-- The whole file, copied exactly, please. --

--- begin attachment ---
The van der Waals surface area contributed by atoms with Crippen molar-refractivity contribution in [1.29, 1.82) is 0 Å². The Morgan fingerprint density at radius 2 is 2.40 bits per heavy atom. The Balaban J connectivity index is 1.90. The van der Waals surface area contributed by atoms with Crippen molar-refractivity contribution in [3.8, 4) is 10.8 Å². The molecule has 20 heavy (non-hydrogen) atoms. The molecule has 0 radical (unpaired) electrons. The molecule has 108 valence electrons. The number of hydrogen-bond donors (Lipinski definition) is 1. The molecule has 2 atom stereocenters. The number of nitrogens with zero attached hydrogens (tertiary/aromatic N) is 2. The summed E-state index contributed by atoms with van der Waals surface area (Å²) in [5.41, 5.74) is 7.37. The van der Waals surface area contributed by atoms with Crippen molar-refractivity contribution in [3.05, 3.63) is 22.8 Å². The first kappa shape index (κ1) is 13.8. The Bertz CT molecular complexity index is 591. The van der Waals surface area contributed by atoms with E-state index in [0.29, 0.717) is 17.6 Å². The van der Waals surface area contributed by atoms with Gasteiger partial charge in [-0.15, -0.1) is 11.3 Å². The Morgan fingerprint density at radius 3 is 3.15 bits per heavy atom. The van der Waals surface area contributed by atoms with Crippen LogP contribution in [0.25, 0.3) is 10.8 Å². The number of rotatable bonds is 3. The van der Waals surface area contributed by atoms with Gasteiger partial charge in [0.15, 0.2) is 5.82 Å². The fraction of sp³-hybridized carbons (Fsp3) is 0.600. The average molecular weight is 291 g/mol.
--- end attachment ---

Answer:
The van der Waals surface area contributed by atoms with Crippen molar-refractivity contribution in [1.29, 1.82) is 0 Å². The Morgan fingerprint density at radius 2 is 2.40 bits per heavy atom. The Balaban J connectivity index is 1.90. The van der Waals surface area contributed by atoms with Crippen molar-refractivity contribution in [3.8, 4) is 10.8 Å². The molecule has 20 heavy (non-hydrogen) atoms. The molecule has 0 radical (unpaired) electrons. The molecule has 108 valence electrons. The number of hydrogen-bond donors (Lipinski definition) is 1. The molecule has 2 atom stereocenters. The number of nitrogens with zero attached hydrogens (tertiary/aromatic N) is 2. The summed E-state index contributed by atoms with van der Waals surface area (Å²) in [5.41, 5.74) is 7.37. The van der Waals surface area contributed by atoms with Crippen molar-refractivity contribution in [3.05, 3.63) is 22.8 Å². The first kappa shape index (κ1) is 13.8. The Bertz CT molecular complexity index is 591. The van der Waals surface area contributed by atoms with E-state index in [0.29, 0.717) is 17.6 Å². The van der Waals surface area contributed by atoms with Gasteiger partial charge in [-0.15, -0.1) is 11.3 Å². The Morgan fingerprint density at radius 3 is 3.15 bits per heavy atom. The van der Waals surface area contributed by atoms with Crippen LogP contribution in [0.25, 0.3) is 10.8 Å². The number of rotatable bonds is 3. The van der Waals surface area contributed by atoms with Gasteiger partial charge in [0.15, 0.2) is 5.82 Å². The fraction of sp³-hybridized carbons (Fsp3) is 0.600. The average molecular weight is 291 g/mol.